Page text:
The trick is to hear intently to, say, a splendidly meandering Byrd pavane without the need of the distracting stress of fussing more than what your ears pass up, mainly because you will pass up significantly. Esfahani is an remarkable virtuoso with a style for terrific velocity.

On the other hand, if you go with the significantly-away stream, the nevertheless-audible harpsichord will not go away you alone beckoning your attention. As soon as you understand there is no center ground, you’re riveted. I was, in any case, and that made Byrd’s “John Occur Kiss Me Now,” a sequence of variants I could have sworn Esfahani was building up on the spot irrespective of understanding them properly, all the far more fetching.

In Bach’s formidable “Partita No. 6,” Esfahani really did make it up, elaborately repeating each and every of its two sections of its rigorous sarabande with harmonically present day-sounding decorations. In the past motion, a gigue, Bach’s unsettled meters can across as downright Stravinsky-an.

There have been vacant seats, and just after intermission I moved a little bit nearer to the fourth row. The variance was considerable, but so was the tunes, Louis Andriessen’s “Overture to Orpheus.” Penned for solo harpsichord in 1982, it served as a beautiful tribute to the fantastic Dutch iconoclast who died this year and who experienced a unique adore for Disney Hall (household of his favorite and most sympathetic orchestra, the Los Angeles Philharmonic, which presented the recital).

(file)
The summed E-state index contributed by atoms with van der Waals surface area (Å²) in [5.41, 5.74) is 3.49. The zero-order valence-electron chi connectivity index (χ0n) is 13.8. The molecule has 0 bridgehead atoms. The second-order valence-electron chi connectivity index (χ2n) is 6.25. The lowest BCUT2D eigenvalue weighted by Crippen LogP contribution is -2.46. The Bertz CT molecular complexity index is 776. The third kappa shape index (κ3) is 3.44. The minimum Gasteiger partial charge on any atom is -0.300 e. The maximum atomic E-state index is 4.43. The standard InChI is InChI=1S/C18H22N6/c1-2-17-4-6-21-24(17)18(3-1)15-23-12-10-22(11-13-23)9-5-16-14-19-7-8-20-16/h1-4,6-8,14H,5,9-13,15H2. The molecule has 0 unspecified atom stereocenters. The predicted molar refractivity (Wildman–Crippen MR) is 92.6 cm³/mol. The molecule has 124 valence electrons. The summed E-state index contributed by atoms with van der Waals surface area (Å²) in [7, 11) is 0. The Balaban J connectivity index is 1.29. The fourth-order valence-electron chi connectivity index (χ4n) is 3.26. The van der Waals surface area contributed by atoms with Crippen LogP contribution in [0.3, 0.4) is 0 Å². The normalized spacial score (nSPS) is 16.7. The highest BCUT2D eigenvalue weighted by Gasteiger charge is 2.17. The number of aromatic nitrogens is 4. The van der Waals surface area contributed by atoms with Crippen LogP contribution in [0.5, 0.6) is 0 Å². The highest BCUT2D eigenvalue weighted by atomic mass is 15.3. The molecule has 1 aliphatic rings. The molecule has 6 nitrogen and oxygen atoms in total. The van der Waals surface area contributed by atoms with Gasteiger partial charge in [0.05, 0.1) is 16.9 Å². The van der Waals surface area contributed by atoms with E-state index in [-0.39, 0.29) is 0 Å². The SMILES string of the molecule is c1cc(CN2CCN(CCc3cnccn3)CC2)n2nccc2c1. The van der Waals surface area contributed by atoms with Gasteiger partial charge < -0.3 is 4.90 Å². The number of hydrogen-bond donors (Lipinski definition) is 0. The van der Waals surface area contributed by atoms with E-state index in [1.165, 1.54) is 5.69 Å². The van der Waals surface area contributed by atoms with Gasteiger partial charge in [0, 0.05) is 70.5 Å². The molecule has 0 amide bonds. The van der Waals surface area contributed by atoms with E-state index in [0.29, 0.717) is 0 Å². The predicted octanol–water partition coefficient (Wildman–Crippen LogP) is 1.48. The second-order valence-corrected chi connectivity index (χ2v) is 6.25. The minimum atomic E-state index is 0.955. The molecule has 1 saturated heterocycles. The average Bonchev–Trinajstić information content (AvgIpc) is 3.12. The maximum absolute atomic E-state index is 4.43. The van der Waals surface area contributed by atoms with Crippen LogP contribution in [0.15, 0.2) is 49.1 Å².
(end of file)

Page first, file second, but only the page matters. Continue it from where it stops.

Andriessen’s imaginary overture to an imaginary opera is, alone, a attractive tribute to the harpsichord. In this closer acoustic point of view, solitary notes stood out with percussive brilliance, ringing like gongs of distinct registers. Indonesia and its gamelan orchestras did not appear so considerably absent.

Esfahani returned to the Baroque with seven Scarlatti sonatas. In these, there was no suggestion of improvisation, just myriad harpsichord results that disclosed an sudden selection of tone from his 3-calendar year-previous, two-register instrument crafted in Los Angeles by Curtis Berak. The Berak could only enjoy so loudly, but in exhilarating percussive passages Esfahani stomped his foot as even though that could possibly matter, and it did. The eye can make the ear amazingly suggestible.

As soon as far more, there have been ideas of modernity when Esfahani emphasised rhythmic grooves that in specific passages presaged the minimalist patterning of Steve Reich (whose music Esfahani has recorded).

Esfahani finished his recital with a lacy Purcell encore, “Ground in C Minor.” But he ended his plan take note with the assure that subsequent time he will come again to L.A., it will be for an night of new and modern day tunes. It may well not be all that diverse. Old or new, Esfahani can make just one thankful to abide a thankless instrument. There may even be a daily life lesson in that act.